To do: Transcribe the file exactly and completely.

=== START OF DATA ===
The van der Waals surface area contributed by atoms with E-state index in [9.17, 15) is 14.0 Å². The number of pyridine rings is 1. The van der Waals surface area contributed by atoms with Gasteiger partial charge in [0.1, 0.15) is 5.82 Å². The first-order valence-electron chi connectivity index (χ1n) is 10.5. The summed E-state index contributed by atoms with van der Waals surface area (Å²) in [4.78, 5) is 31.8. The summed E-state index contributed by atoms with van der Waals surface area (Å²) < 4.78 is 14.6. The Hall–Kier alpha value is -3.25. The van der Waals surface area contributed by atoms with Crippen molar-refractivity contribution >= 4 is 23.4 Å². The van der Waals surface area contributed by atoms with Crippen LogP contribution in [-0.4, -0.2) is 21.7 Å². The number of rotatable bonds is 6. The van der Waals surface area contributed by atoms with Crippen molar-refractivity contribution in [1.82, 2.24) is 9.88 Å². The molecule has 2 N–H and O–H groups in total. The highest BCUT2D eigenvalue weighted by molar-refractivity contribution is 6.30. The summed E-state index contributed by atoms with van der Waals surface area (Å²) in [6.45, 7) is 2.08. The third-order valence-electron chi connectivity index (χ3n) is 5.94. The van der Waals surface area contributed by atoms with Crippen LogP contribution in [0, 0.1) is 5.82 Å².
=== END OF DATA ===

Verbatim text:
The van der Waals surface area contributed by atoms with E-state index in [9.17, 15) is 14.0 Å². The number of pyridine rings is 1. The van der Waals surface area contributed by atoms with Gasteiger partial charge in [0.1, 0.15) is 5.82 Å². The first-order valence-electron chi connectivity index (χ1n) is 10.5. The summed E-state index contributed by atoms with van der Waals surface area (Å²) in [4.78, 5) is 31.8. The summed E-state index contributed by atoms with van der Waals surface area (Å²) < 4.78 is 14.6. The Hall–Kier alpha value is -3.25. The van der Waals surface area contributed by atoms with Crippen molar-refractivity contribution >= 4 is 23.4 Å². The van der Waals surface area contributed by atoms with Crippen LogP contribution in [-0.4, -0.2) is 21.7 Å². The number of rotatable bonds is 6. The van der Waals surface area contributed by atoms with Crippen molar-refractivity contribution in [1.82, 2.24) is 9.88 Å². The molecule has 2 N–H and O–H groups in total. The highest BCUT2D eigenvalue weighted by molar-refractivity contribution is 6.30. The summed E-state index contributed by atoms with van der Waals surface area (Å²) in [6.45, 7) is 2.08. The third-order valence-electron chi connectivity index (χ3n) is 5.94. The van der Waals surface area contributed by atoms with Crippen LogP contribution in [0, 0.1) is 5.82 Å².